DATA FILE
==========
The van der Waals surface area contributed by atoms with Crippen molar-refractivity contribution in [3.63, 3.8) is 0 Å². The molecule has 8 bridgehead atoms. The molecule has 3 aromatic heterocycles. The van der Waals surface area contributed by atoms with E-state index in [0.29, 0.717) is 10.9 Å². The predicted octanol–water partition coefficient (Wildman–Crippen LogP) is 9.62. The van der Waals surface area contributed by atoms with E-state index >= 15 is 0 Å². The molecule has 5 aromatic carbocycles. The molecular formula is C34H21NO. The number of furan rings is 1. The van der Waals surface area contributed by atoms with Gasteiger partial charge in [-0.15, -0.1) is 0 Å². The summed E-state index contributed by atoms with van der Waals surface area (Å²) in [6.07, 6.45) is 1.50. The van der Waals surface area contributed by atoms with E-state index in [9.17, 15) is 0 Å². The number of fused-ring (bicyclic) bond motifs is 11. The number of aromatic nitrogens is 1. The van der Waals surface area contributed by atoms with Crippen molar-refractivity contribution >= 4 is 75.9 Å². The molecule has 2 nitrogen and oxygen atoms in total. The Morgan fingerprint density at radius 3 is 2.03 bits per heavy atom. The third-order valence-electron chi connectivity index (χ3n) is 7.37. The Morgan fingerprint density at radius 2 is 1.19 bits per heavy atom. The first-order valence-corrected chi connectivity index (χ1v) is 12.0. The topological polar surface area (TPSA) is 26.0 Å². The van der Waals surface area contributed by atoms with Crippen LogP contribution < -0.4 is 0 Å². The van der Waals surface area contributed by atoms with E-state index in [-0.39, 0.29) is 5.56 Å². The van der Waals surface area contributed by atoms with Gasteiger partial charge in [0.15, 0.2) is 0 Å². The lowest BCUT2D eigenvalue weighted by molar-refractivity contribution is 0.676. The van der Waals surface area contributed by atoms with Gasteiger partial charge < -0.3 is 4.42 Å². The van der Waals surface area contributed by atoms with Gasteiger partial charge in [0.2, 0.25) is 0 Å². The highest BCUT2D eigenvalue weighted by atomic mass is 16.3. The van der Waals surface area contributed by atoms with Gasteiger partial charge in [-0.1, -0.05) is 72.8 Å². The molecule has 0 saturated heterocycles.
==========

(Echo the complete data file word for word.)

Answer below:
The van der Waals surface area contributed by atoms with Crippen molar-refractivity contribution in [3.63, 3.8) is 0 Å². The molecule has 8 bridgehead atoms. The molecule has 3 aromatic heterocycles. The van der Waals surface area contributed by atoms with E-state index in [0.29, 0.717) is 10.9 Å². The predicted octanol–water partition coefficient (Wildman–Crippen LogP) is 9.62. The van der Waals surface area contributed by atoms with E-state index >= 15 is 0 Å². The molecule has 5 aromatic carbocycles. The molecular formula is C34H21NO. The number of furan rings is 1. The van der Waals surface area contributed by atoms with Gasteiger partial charge in [-0.15, -0.1) is 0 Å². The summed E-state index contributed by atoms with van der Waals surface area (Å²) in [6.07, 6.45) is 1.50. The van der Waals surface area contributed by atoms with E-state index in [9.17, 15) is 0 Å². The number of fused-ring (bicyclic) bond motifs is 11. The number of aromatic nitrogens is 1. The van der Waals surface area contributed by atoms with Crippen molar-refractivity contribution >= 4 is 75.9 Å². The molecule has 2 nitrogen and oxygen atoms in total. The Morgan fingerprint density at radius 3 is 2.03 bits per heavy atom. The third-order valence-electron chi connectivity index (χ3n) is 7.37. The Morgan fingerprint density at radius 2 is 1.19 bits per heavy atom. The first-order valence-corrected chi connectivity index (χ1v) is 12.0. The topological polar surface area (TPSA) is 26.0 Å². The van der Waals surface area contributed by atoms with Crippen LogP contribution < -0.4 is 0 Å². The van der Waals surface area contributed by atoms with E-state index in [-0.39, 0.29) is 5.56 Å². The van der Waals surface area contributed by atoms with Gasteiger partial charge in [0.15, 0.2) is 0 Å². The lowest BCUT2D eigenvalue weighted by molar-refractivity contribution is 0.676. The van der Waals surface area contributed by atoms with Gasteiger partial charge < -0.3 is 4.42 Å². The van der Waals surface area contributed by atoms with Gasteiger partial charge in [0.2, 0.25) is 0 Å². The highest BCUT2D eigenvalue weighted by atomic mass is 16.3. The van der Waals surface area contributed by atoms with Gasteiger partial charge in [-0.1, -0.05) is 72.8 Å². The molecule has 0 saturated heterocycles.